If you asked most storage fortune tellers what the future data center would look like, it's a good bet the word...
"autonomic" would be somewhere in the prediction.
The concepts behind autonomic computing and storage as a utility certainly came up often enough among the six panelists who recently discussed the future of the data center at Storage Decisions.
All agreed the time has come for complexity to be removed from data center operations. Most also envisioned the future data center as a 'black box' that offers a bundle of diverse storage services to an organization's internal customers, all while masking the complexity of the underlying structures.
Marc Staimer, founder of Dragonslayer Consulting, said that ultimately, you want the data center to provide a service layer where users "don't tell you what applications, servers or brands they want." Instead, you should arrive at the point where they tell you what type of storage services they want and what quality of service levels they need.
Steve Duplessie, founder of the Enterprise Storage Group, broke down the concept of storage as a utility even further. "At the end of the game, we become the phone company," he said, claiming the phone company offers a variety of services to end users, without end users ever becoming aware of the type of hardware or software required to furnish the service. "The phone company doesn't manage each gizmo. They've figured out all they really care about is how to make money."
In effect, IT "becomes the black box. Inside the black box becomes this collection of all sorts of network assets," Duplessie said.
Citing some of his company's initiatives toward autonomic computing, Brian Truskowski, general manager of storage software at IBM's systems group, agreed with the other panelists that the current environment is much too complex. "We need to focus on simplifying the IT environment," he said. Truskowski also went on to describe how the use of storage management tools today could save data centers up to $80,000 a year.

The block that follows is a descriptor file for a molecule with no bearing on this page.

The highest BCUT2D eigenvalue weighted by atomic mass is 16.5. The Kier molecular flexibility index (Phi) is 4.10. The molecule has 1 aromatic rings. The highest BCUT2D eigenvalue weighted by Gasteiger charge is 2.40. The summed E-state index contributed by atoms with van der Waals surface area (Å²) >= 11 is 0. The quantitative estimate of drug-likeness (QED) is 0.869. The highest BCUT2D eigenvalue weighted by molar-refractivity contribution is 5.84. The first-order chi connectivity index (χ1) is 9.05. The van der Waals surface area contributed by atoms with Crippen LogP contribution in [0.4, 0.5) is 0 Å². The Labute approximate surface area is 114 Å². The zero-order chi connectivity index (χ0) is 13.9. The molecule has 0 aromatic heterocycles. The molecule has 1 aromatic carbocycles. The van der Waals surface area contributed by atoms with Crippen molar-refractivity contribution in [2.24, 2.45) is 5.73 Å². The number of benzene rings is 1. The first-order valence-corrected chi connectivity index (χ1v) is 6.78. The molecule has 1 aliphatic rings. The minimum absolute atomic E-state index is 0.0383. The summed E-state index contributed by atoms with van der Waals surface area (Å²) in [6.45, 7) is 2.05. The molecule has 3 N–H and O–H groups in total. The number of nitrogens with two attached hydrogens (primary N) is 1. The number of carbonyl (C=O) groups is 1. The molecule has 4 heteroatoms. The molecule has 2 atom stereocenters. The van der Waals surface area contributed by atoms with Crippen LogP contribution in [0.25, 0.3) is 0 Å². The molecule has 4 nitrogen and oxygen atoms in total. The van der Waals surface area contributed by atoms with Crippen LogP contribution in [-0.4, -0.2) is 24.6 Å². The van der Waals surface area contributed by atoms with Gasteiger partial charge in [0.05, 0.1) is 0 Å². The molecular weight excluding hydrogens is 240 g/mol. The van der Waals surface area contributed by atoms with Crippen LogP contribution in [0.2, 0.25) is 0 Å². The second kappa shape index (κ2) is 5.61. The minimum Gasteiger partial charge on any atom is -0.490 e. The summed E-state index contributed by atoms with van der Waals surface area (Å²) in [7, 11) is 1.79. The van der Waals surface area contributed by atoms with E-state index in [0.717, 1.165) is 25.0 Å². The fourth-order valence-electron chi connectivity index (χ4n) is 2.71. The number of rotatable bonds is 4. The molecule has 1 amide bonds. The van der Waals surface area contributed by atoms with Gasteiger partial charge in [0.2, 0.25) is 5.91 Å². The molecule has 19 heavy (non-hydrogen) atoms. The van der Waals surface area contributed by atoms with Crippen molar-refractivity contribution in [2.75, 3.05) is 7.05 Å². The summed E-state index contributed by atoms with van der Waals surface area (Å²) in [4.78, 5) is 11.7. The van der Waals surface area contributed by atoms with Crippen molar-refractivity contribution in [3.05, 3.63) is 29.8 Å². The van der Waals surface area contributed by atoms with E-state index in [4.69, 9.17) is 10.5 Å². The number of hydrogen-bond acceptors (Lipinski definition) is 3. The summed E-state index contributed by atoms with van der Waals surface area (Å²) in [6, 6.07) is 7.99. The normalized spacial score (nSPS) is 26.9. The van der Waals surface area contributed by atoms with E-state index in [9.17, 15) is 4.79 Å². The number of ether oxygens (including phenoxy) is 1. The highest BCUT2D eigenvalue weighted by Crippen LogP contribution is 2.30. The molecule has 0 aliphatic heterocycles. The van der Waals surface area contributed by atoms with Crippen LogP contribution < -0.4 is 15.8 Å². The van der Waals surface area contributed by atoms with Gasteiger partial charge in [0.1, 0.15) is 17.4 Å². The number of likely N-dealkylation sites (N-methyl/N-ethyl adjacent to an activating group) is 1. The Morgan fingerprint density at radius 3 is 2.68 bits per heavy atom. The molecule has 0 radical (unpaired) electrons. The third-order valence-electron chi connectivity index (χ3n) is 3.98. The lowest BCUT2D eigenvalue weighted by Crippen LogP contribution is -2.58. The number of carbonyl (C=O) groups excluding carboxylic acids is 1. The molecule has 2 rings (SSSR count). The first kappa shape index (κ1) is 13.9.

Scott Green, of HP's Network Storage Solutions Group, took a different approach to the autonomic computing equation. He broke it down into three types of changes he said need to occur before you can usher in a new operational paradigm in the data center. These changes are in the area of standards, automation and adaptiveness.
One of Green's suggestions to attendees? Look at the business process that's driving your infrastructure needs. He also urged the audience to ask questions such as, "How much capacity do I need?" and "What level of high availability do I require?"
Two end users rounding out the panel said storage vendors today hold many of the keys to moving IT towards a better data center. But, both cautioned that allying themselves with one vendor alone was an unlikely scenario.
John Blackman, systems architect in Wells Fargo's emergent technologies group, said, "I don't believe that any one vendor's solution will provide the data center as a true service for our end users." Richard Nowak, director of systems engineering at United Air Lines, reiterated this point as well, while stressing the need for vendors to help today's data center in simplifying such tasks as provisioning storage and performing backups.
"We need to be able to rely on the vendors," Nowak said, "But, I'm not going to rely on one vendor. Sorry. If one vendor won't sell it to me cheap enough, I need to [be able to] get it from another vendor."
Other links to the full session proceedings are available here.
About the moderator: Mark Schlack is the editor-in-chief of Storage magazine and the editorial director of TechTarget's Storage Media Group.